For operators that need to securely and efficiently move large amounts of data from space to ground, optical communications offer a viable solution.
Previous articles have discussed the history of optical communications (www.satmagazine.com/story.php?number=2026136812), as well as the benefits for smallsats and secure communications (www.satmagazine.com/story.php?number=1701251348)
Generally, commercial satellite operators understand RF systems much better than optical communications — this addresses the basics by comparing the two designs.
Data Rates of Optical versus RF Communications
The first step in evaluating the communications architecture for a satellite system is the trade between availability of spectrum and necessary data rates required for the specific mission. A summary of the typical options is shown in the table (Figure 1) on the following page.
Of course, the data rates shown in this table only tell part of the story.
First of all, the flight hardware, encoding and modulation scheme, ground stations, and link budgets need to support the assumed data rates. For RF systems, these options are well understood, so let’s focus on the optical communications system.
Design of Laser Communications Terminals
There are a number of qualified space hardware suppliers that are offering optical comms hardware, known as laser communications terminals (LCTs), in the data rates shown in Figure 1.
In addition to data rates, these manufacturers offer different levels of qualification, sizes, power consumption, encoding/modulation, delivery schedule and price. However, all these LCTs use similar design elements:
Modem or RF-to-digital converter
Before the data is encoded and modulated on the laser, it first needs to be converted into the digital domain from either a RF signal or from a mass memory storage device on the satellite. Once converted to digital, most LCT designs utilize an encoding scheme that will help overcome the noise and losses that primarily come from atmospheric effects. These schemes could include some combination of forward error correction (FEC), interleaving, and/or an automatic repeat request (ARQ). Encoding can lower the bit error rate (BER) substantially, but at the expense of additional overhead that effectively reduces the data rate. While there are a number of RF broadcast standards available (most notably Digital Video Broadcasting (DVB) S2), an optical communications standard is being developed by the Consultative Committee for Space Data Systems (CCSDS) optical working group (cwe.ccsds.org/fm/Lists/Charters/DispForm.aspx?ID=79).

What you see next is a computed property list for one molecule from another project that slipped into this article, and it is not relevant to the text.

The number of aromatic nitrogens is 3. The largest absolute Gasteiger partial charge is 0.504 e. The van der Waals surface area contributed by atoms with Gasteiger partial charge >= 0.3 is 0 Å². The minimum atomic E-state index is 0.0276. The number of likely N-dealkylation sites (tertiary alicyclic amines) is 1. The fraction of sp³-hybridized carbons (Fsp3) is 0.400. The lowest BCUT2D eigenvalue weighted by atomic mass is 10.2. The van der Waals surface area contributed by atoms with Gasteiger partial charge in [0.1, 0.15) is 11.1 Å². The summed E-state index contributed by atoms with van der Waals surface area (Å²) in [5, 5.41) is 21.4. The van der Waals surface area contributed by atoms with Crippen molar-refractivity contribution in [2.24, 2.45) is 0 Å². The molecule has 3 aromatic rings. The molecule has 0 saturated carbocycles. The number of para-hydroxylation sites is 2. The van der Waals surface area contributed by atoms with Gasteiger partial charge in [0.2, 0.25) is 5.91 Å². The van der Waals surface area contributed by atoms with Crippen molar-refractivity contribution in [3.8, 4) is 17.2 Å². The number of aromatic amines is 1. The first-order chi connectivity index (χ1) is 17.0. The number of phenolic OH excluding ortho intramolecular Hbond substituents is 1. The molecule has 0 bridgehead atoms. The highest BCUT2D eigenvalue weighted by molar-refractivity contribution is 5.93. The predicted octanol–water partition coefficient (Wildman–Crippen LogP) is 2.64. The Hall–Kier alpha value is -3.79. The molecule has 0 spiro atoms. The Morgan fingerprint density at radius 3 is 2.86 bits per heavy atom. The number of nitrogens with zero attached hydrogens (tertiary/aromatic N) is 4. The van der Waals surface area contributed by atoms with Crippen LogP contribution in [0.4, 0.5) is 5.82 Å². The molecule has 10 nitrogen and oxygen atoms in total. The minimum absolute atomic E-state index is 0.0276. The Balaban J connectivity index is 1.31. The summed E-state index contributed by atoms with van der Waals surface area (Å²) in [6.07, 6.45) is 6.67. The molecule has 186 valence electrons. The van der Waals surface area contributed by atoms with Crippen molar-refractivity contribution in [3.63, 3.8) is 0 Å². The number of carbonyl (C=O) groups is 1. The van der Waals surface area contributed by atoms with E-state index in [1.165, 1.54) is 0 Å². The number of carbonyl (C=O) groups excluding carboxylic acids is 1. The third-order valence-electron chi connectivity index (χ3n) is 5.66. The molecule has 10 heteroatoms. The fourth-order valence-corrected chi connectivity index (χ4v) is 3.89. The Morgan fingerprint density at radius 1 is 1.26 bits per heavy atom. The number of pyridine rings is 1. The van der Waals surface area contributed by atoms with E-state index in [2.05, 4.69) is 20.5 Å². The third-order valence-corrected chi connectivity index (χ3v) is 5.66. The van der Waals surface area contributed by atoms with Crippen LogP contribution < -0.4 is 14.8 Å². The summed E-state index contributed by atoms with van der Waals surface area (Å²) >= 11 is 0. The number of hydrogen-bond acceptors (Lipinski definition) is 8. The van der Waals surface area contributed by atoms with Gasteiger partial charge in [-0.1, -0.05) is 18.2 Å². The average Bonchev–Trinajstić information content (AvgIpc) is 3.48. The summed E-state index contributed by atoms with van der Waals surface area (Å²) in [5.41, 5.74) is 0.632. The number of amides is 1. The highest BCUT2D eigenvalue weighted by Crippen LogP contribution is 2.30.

Transmitter and Receiver, or Transceiver
Once the data is assembled with or without encoding, a seed laser, which is typically a stable low power laser diode, is modulated. The most simple modulation schemes are on-off keying (OOK), which changes the signal amplitude, or differential phase-shift keying (DPSK), which measures the change in the phase state. OOK and DPSK only offer one bit per symbol, but work with simple direct detection receivers. The more advanced modulation schemes that are common in the RF world, such as phase shift keying (PSK) or quadrature amplitude modulation (QAM), require coherent receivers that can more accurately measure amplitude and modulation changes.